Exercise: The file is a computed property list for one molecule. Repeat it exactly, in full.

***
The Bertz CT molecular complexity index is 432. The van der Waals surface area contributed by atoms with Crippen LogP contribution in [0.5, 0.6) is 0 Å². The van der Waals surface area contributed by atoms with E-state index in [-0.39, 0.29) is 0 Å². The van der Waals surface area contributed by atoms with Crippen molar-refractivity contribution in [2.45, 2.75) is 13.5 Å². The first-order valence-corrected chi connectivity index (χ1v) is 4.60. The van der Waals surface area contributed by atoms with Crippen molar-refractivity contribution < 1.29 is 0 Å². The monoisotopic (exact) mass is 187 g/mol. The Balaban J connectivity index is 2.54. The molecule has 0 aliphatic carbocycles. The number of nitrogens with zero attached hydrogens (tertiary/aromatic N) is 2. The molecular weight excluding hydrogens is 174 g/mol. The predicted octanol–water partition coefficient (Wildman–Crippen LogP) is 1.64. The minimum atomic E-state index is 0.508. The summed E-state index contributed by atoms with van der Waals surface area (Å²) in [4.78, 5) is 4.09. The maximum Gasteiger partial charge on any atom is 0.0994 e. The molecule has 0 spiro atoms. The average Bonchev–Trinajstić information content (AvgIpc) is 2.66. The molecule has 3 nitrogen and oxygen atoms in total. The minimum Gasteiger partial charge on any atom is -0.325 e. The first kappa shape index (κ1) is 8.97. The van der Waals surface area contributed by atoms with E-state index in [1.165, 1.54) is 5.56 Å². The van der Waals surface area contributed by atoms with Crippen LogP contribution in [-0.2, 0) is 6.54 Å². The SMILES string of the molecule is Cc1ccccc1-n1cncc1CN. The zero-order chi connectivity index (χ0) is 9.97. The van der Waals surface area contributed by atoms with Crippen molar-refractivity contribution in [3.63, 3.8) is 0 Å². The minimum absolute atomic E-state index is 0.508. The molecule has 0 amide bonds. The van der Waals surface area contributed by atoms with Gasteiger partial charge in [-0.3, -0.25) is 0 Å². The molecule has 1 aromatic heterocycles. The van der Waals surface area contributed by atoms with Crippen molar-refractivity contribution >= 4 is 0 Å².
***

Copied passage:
The Bertz CT molecular complexity index is 432. The van der Waals surface area contributed by atoms with Crippen LogP contribution in [0.5, 0.6) is 0 Å². The van der Waals surface area contributed by atoms with E-state index in [-0.39, 0.29) is 0 Å². The van der Waals surface area contributed by atoms with Crippen molar-refractivity contribution in [2.45, 2.75) is 13.5 Å². The first-order valence-corrected chi connectivity index (χ1v) is 4.60. The van der Waals surface area contributed by atoms with Crippen molar-refractivity contribution < 1.29 is 0 Å². The monoisotopic (exact) mass is 187 g/mol. The Balaban J connectivity index is 2.54. The molecule has 0 aliphatic carbocycles. The number of nitrogens with zero attached hydrogens (tertiary/aromatic N) is 2. The molecular weight excluding hydrogens is 174 g/mol. The predicted octanol–water partition coefficient (Wildman–Crippen LogP) is 1.64. The minimum atomic E-state index is 0.508. The summed E-state index contributed by atoms with van der Waals surface area (Å²) in [4.78, 5) is 4.09. The maximum Gasteiger partial charge on any atom is 0.0994 e. The molecule has 0 spiro atoms. The average Bonchev–Trinajstić information content (AvgIpc) is 2.66. The molecule has 3 nitrogen and oxygen atoms in total. The minimum Gasteiger partial charge on any atom is -0.325 e. The first kappa shape index (κ1) is 8.97. The van der Waals surface area contributed by atoms with E-state index in [1.165, 1.54) is 5.56 Å². The van der Waals surface area contributed by atoms with Crippen LogP contribution in [-0.2, 0) is 6.54 Å². The SMILES string of the molecule is Cc1ccccc1-n1cncc1CN. The zero-order chi connectivity index (χ0) is 9.97. The van der Waals surface area contributed by atoms with Crippen molar-refractivity contribution in [3.63, 3.8) is 0 Å². The minimum absolute atomic E-state index is 0.508. The molecule has 0 amide bonds. The van der Waals surface area contributed by atoms with Gasteiger partial charge in [-0.3, -0.25) is 0 Å². The molecule has 1 aromatic heterocycles. The van der Waals surface area contributed by atoms with Crippen molar-refractivity contribution >= 4 is 0 Å².